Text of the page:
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From: Dave (dauerncox.net)
Date: Thu May 09 2002 - 14:38:20 CDT
I feel I should give a little background on my company's situation before
continuing. Our "admin" (quoted because he is a consultant who doesn't
deserve the title) does a very bad job of securing our network. Security
by obscurity seems to be his way of thinking in regard to us... nobody
knows about us, so nobody will hack us, right? One eye-opening example of
his attitude is the admin password on our server (the server in question).
It was blank (that's right, NO password) until I complained enough to get
it changed. I have so many more, but that one fits the bill.
>1) If your users have signed on and
>ignored the "You password is about to
>expire, Do you want to change it now?"
>dialog and said no, then left their
>machines on, it will keep trying to
>use the password they gave it at the
>beginning of the session.
This is not the case, since most of the users don't have to change their
passwords. Most of them are set to never expire... that's another thing
that will change in the future.
>2) Since it is happening only on 98
>machines, that makes me think of the
>Windows Password. Some of my people
>changed their password while offline
>or at home, and subsequently, the
>domain password didn't change, just the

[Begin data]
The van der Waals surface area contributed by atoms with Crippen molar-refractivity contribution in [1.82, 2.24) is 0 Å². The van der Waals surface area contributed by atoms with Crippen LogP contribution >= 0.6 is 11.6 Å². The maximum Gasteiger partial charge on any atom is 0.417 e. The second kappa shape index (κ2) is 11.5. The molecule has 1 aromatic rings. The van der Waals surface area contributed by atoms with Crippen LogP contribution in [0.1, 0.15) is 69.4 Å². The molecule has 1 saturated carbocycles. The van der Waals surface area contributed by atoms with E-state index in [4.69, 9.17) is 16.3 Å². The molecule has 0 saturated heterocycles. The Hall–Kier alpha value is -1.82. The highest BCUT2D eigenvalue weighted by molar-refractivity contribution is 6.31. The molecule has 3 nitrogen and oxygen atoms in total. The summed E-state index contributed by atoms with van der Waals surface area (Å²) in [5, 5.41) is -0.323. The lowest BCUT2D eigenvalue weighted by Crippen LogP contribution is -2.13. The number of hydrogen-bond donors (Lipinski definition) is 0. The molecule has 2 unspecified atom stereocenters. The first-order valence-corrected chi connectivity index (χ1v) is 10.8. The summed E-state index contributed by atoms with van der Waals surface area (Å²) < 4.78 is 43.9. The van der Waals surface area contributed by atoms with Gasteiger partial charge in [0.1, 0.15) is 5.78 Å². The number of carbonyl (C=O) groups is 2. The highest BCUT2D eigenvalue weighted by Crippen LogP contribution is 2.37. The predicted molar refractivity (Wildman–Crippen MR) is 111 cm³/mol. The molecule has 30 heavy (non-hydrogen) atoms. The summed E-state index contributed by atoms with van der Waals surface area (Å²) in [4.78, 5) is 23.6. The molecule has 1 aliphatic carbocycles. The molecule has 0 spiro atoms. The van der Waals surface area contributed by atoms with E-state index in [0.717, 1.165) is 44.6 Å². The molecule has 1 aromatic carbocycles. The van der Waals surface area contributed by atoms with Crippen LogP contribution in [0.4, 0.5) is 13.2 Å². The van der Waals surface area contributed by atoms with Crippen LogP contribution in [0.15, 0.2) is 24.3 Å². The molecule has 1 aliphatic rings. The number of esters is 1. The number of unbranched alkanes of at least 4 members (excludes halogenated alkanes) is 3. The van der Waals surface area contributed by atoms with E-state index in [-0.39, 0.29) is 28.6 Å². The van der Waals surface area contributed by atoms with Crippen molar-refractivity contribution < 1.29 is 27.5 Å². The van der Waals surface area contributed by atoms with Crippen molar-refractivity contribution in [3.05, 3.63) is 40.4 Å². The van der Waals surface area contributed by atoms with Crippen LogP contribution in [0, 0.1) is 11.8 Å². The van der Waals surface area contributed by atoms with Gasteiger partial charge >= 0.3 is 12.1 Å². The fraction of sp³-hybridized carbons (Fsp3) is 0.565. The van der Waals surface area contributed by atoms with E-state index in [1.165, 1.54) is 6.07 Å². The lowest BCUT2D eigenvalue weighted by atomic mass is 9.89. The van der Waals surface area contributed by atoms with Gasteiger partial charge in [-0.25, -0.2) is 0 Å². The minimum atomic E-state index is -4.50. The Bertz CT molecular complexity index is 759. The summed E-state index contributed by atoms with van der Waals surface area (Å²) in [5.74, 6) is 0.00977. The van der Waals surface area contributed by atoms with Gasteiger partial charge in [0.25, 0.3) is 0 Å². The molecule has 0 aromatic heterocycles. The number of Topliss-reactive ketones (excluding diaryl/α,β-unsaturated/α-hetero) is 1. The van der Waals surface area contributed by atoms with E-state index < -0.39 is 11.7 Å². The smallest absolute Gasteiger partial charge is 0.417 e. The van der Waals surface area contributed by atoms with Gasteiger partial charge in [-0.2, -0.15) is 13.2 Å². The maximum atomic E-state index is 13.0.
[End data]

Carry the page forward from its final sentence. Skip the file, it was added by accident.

>Windows Password. This got them out
>of sync, and they had to type in two
>passwords to get in when they reconnected
>to the net. (The "old" domain
>password, and the "new" Windows password.)
>I doubt you would have done
>this, but it may somehow be related.
This happens quite frequently with users that actually have to
change their passwords (but in the reverse order). They change their
domain password but not their Windows password. I've got a few trained.
You are right in assuming this is not the case with me, and I'm sure this
is not the problem either.
>Also, this could be the result of an
>attack. If someone gained access to
>a list of login names (perhaps a
>former employee) and is going through
>the list trying to guess or brute
>force a password, this could lead to
>account lockout. Do you have security
>auditing enabled and are you logging
>successful and failed login attempts?
I don't think it is an attack, but I don't have proof otherwise. I'm still
looking into IDS and sniffing. It happens too infrequently and
sporadically in my opinion. We didn't have any auditing enabled, but I
just enabled successful and failed login attempts. Maybe that
will turn up something.
>I hope this helps.
I appreciate it.
>Most likely it's a lockout from invalid
>password attempts. This happens to us
>with users who move from desk to desk and
>don't notice the username isn't theirs in
>the login box. The other possibility is
>someone is running a brute force account
>attack on your server. If you've run a
>security audit tool, sometimes they default
>to check common password combinations on a
>domain which may also trigger the lockouts.
As mentioned above, I have now enabled logging of successful and failed
login attempts, so we shall see... We haven't run any security audit
tools lately or ever... The only thing along those lines I have ever done
is a port scan. That will change soon.
You guys must be disgusted with this insecure network... I know I am.
Thanks again for your suggestions!